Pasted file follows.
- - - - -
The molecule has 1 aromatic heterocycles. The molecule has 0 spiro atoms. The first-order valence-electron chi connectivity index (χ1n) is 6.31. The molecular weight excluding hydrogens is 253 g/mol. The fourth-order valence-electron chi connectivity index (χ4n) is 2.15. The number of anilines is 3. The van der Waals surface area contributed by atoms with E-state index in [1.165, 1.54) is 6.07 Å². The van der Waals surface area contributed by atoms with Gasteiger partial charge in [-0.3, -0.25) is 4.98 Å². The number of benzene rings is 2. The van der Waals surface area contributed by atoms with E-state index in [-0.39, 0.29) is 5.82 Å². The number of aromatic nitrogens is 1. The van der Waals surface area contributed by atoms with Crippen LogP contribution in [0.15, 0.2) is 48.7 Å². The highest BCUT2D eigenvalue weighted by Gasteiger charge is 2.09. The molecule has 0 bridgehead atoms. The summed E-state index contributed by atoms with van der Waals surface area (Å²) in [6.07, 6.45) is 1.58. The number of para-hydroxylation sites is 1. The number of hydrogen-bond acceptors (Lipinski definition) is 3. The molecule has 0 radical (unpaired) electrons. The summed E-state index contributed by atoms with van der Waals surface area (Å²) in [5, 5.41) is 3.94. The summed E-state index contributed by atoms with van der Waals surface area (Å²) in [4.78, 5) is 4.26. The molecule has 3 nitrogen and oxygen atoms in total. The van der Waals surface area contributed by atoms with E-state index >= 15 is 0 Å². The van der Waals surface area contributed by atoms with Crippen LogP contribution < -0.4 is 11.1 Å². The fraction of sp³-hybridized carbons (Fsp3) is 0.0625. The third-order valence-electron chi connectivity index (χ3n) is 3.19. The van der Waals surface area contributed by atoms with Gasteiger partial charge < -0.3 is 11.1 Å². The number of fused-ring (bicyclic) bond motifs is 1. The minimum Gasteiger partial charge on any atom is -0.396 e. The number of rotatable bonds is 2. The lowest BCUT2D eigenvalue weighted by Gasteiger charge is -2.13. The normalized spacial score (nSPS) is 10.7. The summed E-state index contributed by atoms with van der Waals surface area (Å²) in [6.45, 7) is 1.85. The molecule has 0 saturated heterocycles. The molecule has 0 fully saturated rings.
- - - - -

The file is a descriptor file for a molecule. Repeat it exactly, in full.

The molecule has 1 aromatic heterocycles. The molecule has 0 spiro atoms. The first-order valence-electron chi connectivity index (χ1n) is 6.31. The molecular weight excluding hydrogens is 253 g/mol. The fourth-order valence-electron chi connectivity index (χ4n) is 2.15. The number of anilines is 3. The van der Waals surface area contributed by atoms with E-state index in [1.165, 1.54) is 6.07 Å². The van der Waals surface area contributed by atoms with Gasteiger partial charge in [-0.3, -0.25) is 4.98 Å². The number of benzene rings is 2. The van der Waals surface area contributed by atoms with E-state index in [-0.39, 0.29) is 5.82 Å². The number of aromatic nitrogens is 1. The van der Waals surface area contributed by atoms with Crippen LogP contribution in [0.15, 0.2) is 48.7 Å². The highest BCUT2D eigenvalue weighted by Gasteiger charge is 2.09. The molecule has 0 bridgehead atoms. The summed E-state index contributed by atoms with van der Waals surface area (Å²) in [6.07, 6.45) is 1.58. The number of para-hydroxylation sites is 1. The number of hydrogen-bond acceptors (Lipinski definition) is 3. The molecule has 0 radical (unpaired) electrons. The summed E-state index contributed by atoms with van der Waals surface area (Å²) in [5, 5.41) is 3.94. The summed E-state index contributed by atoms with van der Waals surface area (Å²) in [4.78, 5) is 4.26. The molecule has 3 nitrogen and oxygen atoms in total. The van der Waals surface area contributed by atoms with E-state index >= 15 is 0 Å². The van der Waals surface area contributed by atoms with Crippen LogP contribution < -0.4 is 11.1 Å². The fraction of sp³-hybridized carbons (Fsp3) is 0.0625. The third-order valence-electron chi connectivity index (χ3n) is 3.19. The van der Waals surface area contributed by atoms with Gasteiger partial charge < -0.3 is 11.1 Å². The number of fused-ring (bicyclic) bond motifs is 1. The minimum Gasteiger partial charge on any atom is -0.396 e. The number of rotatable bonds is 2. The lowest BCUT2D eigenvalue weighted by Gasteiger charge is -2.13. The normalized spacial score (nSPS) is 10.7. The summed E-state index contributed by atoms with van der Waals surface area (Å²) in [6.45, 7) is 1.85. The molecule has 0 saturated heterocycles. The molecule has 0 fully saturated rings.